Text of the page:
Stroke myths and truths

Stroke myths and truths

In conjunction with Stroke Awareness Month, we’re looking at some common myths and misconceptions surrounding strokes.

Myth: strokes only happen to old people

Strokes can occur at any age. More people between the ages of 18-65 are suffering strokes. This is probably caused by an equal rise in obesity and high blood pressure among this age group. Both these factors put you at greater risk of a stroke.

Myth: strokes begin in the heart

A stroke begins (and occurs) in the brain. There are three main types of strokes:

  • ischemic strokes caused by a blood clot in arteries supplying blood to the brain. The clot prevents blood flow, starving brain tissue of oxygen.
  • hemorrhagic strokes caused by burst blood vessels, aneurysms or excess bleeding in the brain. This excess bleeding puts pressure on brain tissue, causing physical damage.
  • transient ischemic attacks, sometimes called mini-strokes, caused by blood flow to the brain becoming blocked for a short time.

Myth: strokes aren’t hereditary

The risk of stroke can be passed down through a family. Risk factors such as high blood pressure and diabetes have a genetic component. Rarer causes of strokes in young people, such as cardiac tumours, clotting disorders or blood vessel abnormalities can also be passed from one generation to the next. It’s important to know if these factors run in your family, and to take control of them before serious damage is done.

Myth: strokes aren’t preventable

According to the International Stroke Study, one of the biggest studies on stroke, 90% of strokes can be attributed to various risk factors including high blood pressure, diabetes and obesity. Controlling any and all of these can reduce your risk of suffering a stroke.

Myth: pain is a common sign of a stroke

Only 30% of stroke patients experience pain. For the symptoms of a stroke, remember FAST:

Face drooping

+ Arm weakness

+ Speech difficulty

= Time to get help now

Myth: to stop a stroke, prick the person’s fingers and squeeze out a drop of blood

Squeezing blood out of someone’s fingers will do nothing to reverse a clot or a burst blood vessel. This technique does not work and can delay actual treatment that may save their life or preserve normal movement.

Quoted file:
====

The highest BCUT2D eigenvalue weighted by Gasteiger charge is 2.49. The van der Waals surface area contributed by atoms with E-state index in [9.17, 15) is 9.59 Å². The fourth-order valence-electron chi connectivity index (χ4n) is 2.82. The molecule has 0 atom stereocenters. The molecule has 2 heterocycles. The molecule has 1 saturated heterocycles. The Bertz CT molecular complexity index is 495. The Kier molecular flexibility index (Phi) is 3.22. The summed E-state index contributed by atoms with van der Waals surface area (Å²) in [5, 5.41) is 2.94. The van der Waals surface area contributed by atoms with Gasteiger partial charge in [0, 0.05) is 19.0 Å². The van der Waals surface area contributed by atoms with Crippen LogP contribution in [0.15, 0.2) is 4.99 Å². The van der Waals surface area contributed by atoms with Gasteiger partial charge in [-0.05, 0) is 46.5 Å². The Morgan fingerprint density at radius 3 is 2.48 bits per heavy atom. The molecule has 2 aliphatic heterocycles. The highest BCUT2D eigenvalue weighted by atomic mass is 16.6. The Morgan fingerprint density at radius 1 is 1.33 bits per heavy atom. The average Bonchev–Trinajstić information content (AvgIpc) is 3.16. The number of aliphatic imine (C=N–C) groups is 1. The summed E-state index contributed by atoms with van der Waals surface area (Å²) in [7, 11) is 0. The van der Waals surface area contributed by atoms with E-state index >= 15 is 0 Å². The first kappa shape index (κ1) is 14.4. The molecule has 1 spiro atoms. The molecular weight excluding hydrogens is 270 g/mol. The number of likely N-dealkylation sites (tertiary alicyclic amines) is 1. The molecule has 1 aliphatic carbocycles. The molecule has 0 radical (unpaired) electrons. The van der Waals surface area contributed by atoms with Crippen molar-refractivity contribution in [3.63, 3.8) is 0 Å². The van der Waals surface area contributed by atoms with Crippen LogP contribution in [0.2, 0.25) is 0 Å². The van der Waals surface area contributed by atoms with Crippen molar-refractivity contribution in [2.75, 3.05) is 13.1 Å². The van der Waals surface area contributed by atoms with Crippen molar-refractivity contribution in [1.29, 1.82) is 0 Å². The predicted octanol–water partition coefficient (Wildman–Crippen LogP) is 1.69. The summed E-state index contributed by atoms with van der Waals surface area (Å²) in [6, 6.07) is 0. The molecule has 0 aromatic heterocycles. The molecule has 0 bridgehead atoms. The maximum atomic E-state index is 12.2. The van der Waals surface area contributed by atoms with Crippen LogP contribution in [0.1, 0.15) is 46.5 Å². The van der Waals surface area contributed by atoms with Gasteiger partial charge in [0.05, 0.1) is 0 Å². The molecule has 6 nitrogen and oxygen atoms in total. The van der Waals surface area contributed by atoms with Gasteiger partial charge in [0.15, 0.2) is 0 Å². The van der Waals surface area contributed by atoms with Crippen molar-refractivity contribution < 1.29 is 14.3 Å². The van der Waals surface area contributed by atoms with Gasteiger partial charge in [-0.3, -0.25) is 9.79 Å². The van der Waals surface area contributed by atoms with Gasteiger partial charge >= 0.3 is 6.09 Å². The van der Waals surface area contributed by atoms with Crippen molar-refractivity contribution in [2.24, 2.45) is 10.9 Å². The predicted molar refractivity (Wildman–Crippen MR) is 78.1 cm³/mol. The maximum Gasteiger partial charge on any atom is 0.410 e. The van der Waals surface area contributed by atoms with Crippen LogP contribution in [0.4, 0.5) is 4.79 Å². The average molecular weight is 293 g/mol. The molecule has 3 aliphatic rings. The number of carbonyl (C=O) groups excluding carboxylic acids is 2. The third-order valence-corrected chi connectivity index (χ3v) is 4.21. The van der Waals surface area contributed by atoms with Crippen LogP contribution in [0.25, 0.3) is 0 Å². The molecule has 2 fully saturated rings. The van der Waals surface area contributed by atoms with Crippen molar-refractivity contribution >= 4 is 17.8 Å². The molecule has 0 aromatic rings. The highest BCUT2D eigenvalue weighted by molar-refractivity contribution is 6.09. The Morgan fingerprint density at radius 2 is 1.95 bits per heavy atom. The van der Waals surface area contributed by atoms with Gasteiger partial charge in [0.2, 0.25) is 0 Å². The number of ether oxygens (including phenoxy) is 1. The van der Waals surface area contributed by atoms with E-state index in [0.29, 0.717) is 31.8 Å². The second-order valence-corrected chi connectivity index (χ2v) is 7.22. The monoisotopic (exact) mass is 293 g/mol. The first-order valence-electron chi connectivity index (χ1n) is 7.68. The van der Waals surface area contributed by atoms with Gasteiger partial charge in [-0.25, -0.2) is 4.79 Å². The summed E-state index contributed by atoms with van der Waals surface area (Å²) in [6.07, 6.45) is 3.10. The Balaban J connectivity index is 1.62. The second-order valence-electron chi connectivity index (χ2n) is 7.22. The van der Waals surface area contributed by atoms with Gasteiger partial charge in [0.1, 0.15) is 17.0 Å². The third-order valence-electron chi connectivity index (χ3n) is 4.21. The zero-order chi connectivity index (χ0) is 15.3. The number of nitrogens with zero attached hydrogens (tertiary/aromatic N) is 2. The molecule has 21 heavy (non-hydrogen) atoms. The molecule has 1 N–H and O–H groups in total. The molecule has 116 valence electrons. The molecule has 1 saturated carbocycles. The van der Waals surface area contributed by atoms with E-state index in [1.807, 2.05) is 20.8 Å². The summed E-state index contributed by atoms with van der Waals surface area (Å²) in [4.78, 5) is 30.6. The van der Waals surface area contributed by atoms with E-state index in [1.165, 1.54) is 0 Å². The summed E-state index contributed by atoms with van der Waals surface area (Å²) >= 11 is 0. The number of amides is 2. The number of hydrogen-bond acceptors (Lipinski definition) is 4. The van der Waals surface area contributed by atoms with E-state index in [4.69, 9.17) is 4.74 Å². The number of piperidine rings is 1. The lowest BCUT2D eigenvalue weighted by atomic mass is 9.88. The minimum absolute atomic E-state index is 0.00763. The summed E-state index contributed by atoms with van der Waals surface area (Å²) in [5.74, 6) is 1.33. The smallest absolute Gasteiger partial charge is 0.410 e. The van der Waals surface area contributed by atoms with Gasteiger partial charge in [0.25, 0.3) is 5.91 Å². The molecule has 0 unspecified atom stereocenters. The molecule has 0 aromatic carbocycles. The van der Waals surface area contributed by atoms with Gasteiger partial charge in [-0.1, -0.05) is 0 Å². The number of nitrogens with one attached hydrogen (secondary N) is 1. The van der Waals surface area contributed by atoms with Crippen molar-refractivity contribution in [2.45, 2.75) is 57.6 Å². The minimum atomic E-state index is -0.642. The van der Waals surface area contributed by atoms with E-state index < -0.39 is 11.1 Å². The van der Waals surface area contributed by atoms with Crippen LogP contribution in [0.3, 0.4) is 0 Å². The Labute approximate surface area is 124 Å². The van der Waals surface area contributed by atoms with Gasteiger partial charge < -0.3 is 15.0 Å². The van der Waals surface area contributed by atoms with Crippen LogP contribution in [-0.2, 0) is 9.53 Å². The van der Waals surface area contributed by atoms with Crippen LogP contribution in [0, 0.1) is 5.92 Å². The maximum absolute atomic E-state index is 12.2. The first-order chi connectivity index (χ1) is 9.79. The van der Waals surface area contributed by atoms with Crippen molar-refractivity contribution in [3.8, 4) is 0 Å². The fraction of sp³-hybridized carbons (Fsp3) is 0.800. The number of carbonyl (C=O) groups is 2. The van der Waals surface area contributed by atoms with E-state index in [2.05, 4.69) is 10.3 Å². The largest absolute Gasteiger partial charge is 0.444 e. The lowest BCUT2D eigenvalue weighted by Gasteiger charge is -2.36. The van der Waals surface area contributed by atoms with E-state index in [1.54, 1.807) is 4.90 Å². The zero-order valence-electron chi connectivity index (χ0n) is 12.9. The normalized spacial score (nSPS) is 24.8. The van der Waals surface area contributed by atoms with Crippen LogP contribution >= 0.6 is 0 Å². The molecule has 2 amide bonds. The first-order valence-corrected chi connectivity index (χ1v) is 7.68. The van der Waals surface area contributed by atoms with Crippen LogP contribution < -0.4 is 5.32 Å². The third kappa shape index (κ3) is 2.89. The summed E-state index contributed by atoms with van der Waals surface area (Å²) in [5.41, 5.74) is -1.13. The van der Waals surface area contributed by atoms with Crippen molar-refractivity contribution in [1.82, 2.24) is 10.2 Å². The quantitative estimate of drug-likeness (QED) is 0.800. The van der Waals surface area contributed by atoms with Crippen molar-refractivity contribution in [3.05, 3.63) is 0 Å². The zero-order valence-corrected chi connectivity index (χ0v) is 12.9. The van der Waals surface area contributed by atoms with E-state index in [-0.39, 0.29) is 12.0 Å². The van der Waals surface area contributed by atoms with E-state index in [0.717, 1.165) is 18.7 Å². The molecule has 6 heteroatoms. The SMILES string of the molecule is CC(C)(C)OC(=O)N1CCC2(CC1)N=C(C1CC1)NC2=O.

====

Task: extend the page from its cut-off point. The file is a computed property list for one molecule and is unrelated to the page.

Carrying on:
Myth: aspirin or blood thinners can treat a stroke

Aspirin or blood thinners such as warfarin will not treat a stroke. In fact, taking them can make a hemorrhagic stroke even more dangerous.

Myth: strokes always cause permanent disability

Fast treatment of strokes can minimise the aftereffects. A stroke patient can recover and resume their everyday life with physiotherapy and occupational therapy.

As with all medical conditions, it’s important to know the truth about strokes, their symptoms, and what can happen after. Fast treatment of stroke can minimise the after effects, and therapy and support can help a patient return to normal life afterwards.

Resources

Angie W., MSN, RN, CCRN-K, SCRN, ANVP  (2021) Top 5 Misconceptions of Stroke [Accessed: 15 May 2021] Available at: https://www.memorialcare.org/blog/top-5-misconceptions-stroke

Baptist Health (2017) Stroke Myths vs. Facts [Accessed: 15 May 2021] Available at: https://share.baptisthealth.com/stroke-myths-vs-facts/

Bob E.  (2019) Pricking a person’s fingers will not stop a stroke [Accessed: 15 May 2021] Available at: https://apnews.com/article/archive-fact-checking-5234530223

CHRISTUS Health (2020) Stroke Myths and Facts [Accessed: 15 May 2021] Available at: https://www.christushealth.org/services-treatments/stroke-care/stroke-myths-and-facts

Doctor’s Health Press  (2015) 9 Myths About Strokes Debunked [Accessed: 15 May 2021] Available at: https://www.doctorshealthpress.com/general-health-articles/9-myths-about-strokes-debunked/ 

Centers for Disease Control and Prevention (2021) Types of Stroke [Accessed: 15 May 2021] Available at: https://www.cdc.gov/stroke/types_of_stroke.htm